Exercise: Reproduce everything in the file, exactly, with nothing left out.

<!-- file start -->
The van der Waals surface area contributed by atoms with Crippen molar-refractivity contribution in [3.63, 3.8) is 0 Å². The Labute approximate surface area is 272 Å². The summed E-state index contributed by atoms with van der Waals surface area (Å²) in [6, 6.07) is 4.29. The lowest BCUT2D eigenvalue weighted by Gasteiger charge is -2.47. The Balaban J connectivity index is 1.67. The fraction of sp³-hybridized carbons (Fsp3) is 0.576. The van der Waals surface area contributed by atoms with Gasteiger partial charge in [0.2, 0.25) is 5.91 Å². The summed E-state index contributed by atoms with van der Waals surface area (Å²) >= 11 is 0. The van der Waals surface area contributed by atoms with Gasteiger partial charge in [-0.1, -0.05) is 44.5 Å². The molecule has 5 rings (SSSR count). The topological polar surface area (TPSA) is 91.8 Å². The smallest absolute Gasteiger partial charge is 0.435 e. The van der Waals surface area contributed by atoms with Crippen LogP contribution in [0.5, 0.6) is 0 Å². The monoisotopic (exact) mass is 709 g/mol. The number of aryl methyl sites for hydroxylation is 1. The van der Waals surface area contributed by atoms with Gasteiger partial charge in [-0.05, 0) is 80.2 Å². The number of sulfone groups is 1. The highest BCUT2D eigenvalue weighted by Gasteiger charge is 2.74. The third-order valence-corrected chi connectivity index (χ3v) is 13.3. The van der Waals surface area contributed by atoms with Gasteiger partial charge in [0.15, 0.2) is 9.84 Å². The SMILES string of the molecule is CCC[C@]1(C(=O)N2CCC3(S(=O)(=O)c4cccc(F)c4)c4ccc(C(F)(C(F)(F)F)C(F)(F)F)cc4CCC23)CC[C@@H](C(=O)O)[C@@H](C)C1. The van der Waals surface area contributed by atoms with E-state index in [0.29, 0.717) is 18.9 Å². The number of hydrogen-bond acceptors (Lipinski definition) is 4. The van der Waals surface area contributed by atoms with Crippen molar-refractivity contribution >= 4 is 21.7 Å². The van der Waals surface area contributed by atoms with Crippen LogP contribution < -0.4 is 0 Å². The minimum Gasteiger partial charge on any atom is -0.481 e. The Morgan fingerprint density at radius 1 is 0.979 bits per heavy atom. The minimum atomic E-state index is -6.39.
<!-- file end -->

The van der Waals surface area contributed by atoms with Crippen molar-refractivity contribution in [3.63, 3.8) is 0 Å². The Labute approximate surface area is 272 Å². The summed E-state index contributed by atoms with van der Waals surface area (Å²) in [6, 6.07) is 4.29. The lowest BCUT2D eigenvalue weighted by Gasteiger charge is -2.47. The Balaban J connectivity index is 1.67. The fraction of sp³-hybridized carbons (Fsp3) is 0.576. The van der Waals surface area contributed by atoms with Gasteiger partial charge in [0.2, 0.25) is 5.91 Å². The summed E-state index contributed by atoms with van der Waals surface area (Å²) >= 11 is 0. The van der Waals surface area contributed by atoms with Gasteiger partial charge in [-0.1, -0.05) is 44.5 Å². The molecule has 5 rings (SSSR count). The topological polar surface area (TPSA) is 91.8 Å². The smallest absolute Gasteiger partial charge is 0.435 e. The van der Waals surface area contributed by atoms with Crippen LogP contribution in [0.5, 0.6) is 0 Å². The monoisotopic (exact) mass is 709 g/mol. The number of aryl methyl sites for hydroxylation is 1. The van der Waals surface area contributed by atoms with Gasteiger partial charge in [-0.05, 0) is 80.2 Å². The number of sulfone groups is 1. The highest BCUT2D eigenvalue weighted by Gasteiger charge is 2.74. The third-order valence-corrected chi connectivity index (χ3v) is 13.3. The van der Waals surface area contributed by atoms with Gasteiger partial charge in [0.15, 0.2) is 9.84 Å². The SMILES string of the molecule is CCC[C@]1(C(=O)N2CCC3(S(=O)(=O)c4cccc(F)c4)c4ccc(C(F)(C(F)(F)F)C(F)(F)F)cc4CCC23)CC[C@@H](C(=O)O)[C@@H](C)C1. The van der Waals surface area contributed by atoms with E-state index in [0.29, 0.717) is 18.9 Å². The number of hydrogen-bond acceptors (Lipinski definition) is 4. The van der Waals surface area contributed by atoms with Crippen molar-refractivity contribution >= 4 is 21.7 Å². The van der Waals surface area contributed by atoms with Crippen LogP contribution < -0.4 is 0 Å². The minimum Gasteiger partial charge on any atom is -0.481 e. The Morgan fingerprint density at radius 1 is 0.979 bits per heavy atom. The minimum atomic E-state index is -6.39.